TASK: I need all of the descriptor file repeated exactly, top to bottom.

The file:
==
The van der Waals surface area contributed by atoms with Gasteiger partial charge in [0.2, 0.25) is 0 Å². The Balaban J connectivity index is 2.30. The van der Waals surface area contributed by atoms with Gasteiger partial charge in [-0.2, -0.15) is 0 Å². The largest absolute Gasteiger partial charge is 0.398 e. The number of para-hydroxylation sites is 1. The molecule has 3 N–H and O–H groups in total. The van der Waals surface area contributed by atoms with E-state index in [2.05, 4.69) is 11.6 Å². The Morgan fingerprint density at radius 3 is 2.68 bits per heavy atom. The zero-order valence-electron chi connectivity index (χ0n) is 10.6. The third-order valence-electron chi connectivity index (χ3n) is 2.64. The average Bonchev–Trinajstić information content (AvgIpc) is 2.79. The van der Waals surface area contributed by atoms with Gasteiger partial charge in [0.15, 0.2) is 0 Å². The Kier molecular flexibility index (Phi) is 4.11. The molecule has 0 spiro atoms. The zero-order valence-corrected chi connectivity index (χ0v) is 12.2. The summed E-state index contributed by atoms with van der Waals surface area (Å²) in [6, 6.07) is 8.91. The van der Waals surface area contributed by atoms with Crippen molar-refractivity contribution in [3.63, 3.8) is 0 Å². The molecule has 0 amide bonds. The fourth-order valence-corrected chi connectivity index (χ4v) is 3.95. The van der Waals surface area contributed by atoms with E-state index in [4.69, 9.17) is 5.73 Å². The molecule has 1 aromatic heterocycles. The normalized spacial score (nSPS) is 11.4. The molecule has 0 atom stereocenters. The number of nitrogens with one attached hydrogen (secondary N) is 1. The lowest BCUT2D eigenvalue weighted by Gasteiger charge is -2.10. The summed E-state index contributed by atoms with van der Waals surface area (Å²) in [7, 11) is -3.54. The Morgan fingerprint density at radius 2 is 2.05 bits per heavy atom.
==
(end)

The van der Waals surface area contributed by atoms with Gasteiger partial charge in [0.2, 0.25) is 0 Å². The Balaban J connectivity index is 2.30. The van der Waals surface area contributed by atoms with Gasteiger partial charge in [-0.2, -0.15) is 0 Å². The largest absolute Gasteiger partial charge is 0.398 e. The number of para-hydroxylation sites is 1. The molecule has 3 N–H and O–H groups in total. The van der Waals surface area contributed by atoms with E-state index in [2.05, 4.69) is 11.6 Å². The Morgan fingerprint density at radius 3 is 2.68 bits per heavy atom. The zero-order valence-electron chi connectivity index (χ0n) is 10.6. The third-order valence-electron chi connectivity index (χ3n) is 2.64. The average Bonchev–Trinajstić information content (AvgIpc) is 2.79. The van der Waals surface area contributed by atoms with Gasteiger partial charge in [0.15, 0.2) is 0 Å². The Kier molecular flexibility index (Phi) is 4.11. The molecule has 0 spiro atoms. The zero-order valence-corrected chi connectivity index (χ0v) is 12.2. The summed E-state index contributed by atoms with van der Waals surface area (Å²) in [6, 6.07) is 8.91. The van der Waals surface area contributed by atoms with Crippen molar-refractivity contribution in [3.63, 3.8) is 0 Å². The molecule has 0 amide bonds. The fourth-order valence-corrected chi connectivity index (χ4v) is 3.95. The van der Waals surface area contributed by atoms with E-state index in [4.69, 9.17) is 5.73 Å². The molecule has 1 aromatic heterocycles. The normalized spacial score (nSPS) is 11.4. The molecule has 0 atom stereocenters. The number of nitrogens with one attached hydrogen (secondary N) is 1. The lowest BCUT2D eigenvalue weighted by Gasteiger charge is -2.10. The summed E-state index contributed by atoms with van der Waals surface area (Å²) in [7, 11) is -3.54. The Morgan fingerprint density at radius 2 is 2.05 bits per heavy atom.